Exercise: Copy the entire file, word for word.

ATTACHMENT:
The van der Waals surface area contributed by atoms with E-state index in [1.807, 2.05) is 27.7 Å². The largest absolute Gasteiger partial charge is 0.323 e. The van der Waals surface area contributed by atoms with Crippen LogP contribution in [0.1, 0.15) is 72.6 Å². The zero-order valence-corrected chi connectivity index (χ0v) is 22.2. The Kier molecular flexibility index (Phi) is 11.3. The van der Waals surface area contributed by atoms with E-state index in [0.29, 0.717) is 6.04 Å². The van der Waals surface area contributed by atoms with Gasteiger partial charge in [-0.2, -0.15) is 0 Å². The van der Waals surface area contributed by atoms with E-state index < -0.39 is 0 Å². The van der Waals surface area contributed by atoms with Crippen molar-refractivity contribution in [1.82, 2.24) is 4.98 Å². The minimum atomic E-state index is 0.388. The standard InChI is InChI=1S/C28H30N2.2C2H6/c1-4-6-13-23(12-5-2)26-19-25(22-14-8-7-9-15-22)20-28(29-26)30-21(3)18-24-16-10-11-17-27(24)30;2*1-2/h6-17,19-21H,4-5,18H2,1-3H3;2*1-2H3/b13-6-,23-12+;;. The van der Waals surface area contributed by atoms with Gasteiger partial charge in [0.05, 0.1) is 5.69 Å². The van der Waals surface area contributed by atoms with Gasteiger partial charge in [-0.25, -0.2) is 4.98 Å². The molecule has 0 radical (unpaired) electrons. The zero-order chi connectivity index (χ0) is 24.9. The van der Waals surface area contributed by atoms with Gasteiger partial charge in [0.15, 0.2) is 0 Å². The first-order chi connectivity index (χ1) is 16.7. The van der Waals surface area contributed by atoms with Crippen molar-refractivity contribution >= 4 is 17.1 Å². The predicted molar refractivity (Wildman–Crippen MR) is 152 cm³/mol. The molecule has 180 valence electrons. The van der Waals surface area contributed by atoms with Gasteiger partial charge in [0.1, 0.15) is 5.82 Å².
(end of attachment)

The van der Waals surface area contributed by atoms with E-state index in [1.807, 2.05) is 27.7 Å². The largest absolute Gasteiger partial charge is 0.323 e. The van der Waals surface area contributed by atoms with Crippen LogP contribution in [0.1, 0.15) is 72.6 Å². The zero-order valence-corrected chi connectivity index (χ0v) is 22.2. The Kier molecular flexibility index (Phi) is 11.3. The van der Waals surface area contributed by atoms with E-state index in [0.29, 0.717) is 6.04 Å². The van der Waals surface area contributed by atoms with Gasteiger partial charge in [-0.2, -0.15) is 0 Å². The van der Waals surface area contributed by atoms with E-state index < -0.39 is 0 Å². The van der Waals surface area contributed by atoms with Crippen molar-refractivity contribution in [1.82, 2.24) is 4.98 Å². The minimum atomic E-state index is 0.388. The standard InChI is InChI=1S/C28H30N2.2C2H6/c1-4-6-13-23(12-5-2)26-19-25(22-14-8-7-9-15-22)20-28(29-26)30-21(3)18-24-16-10-11-17-27(24)30;2*1-2/h6-17,19-21H,4-5,18H2,1-3H3;2*1-2H3/b13-6-,23-12+;;. The van der Waals surface area contributed by atoms with Gasteiger partial charge in [0.05, 0.1) is 5.69 Å². The van der Waals surface area contributed by atoms with Gasteiger partial charge in [-0.25, -0.2) is 4.98 Å². The molecule has 0 radical (unpaired) electrons. The zero-order chi connectivity index (χ0) is 24.9. The van der Waals surface area contributed by atoms with Gasteiger partial charge in [0.15, 0.2) is 0 Å². The first-order chi connectivity index (χ1) is 16.7. The van der Waals surface area contributed by atoms with Crippen molar-refractivity contribution >= 4 is 17.1 Å². The predicted molar refractivity (Wildman–Crippen MR) is 152 cm³/mol. The molecule has 180 valence electrons. The van der Waals surface area contributed by atoms with Gasteiger partial charge in [0.1, 0.15) is 5.82 Å².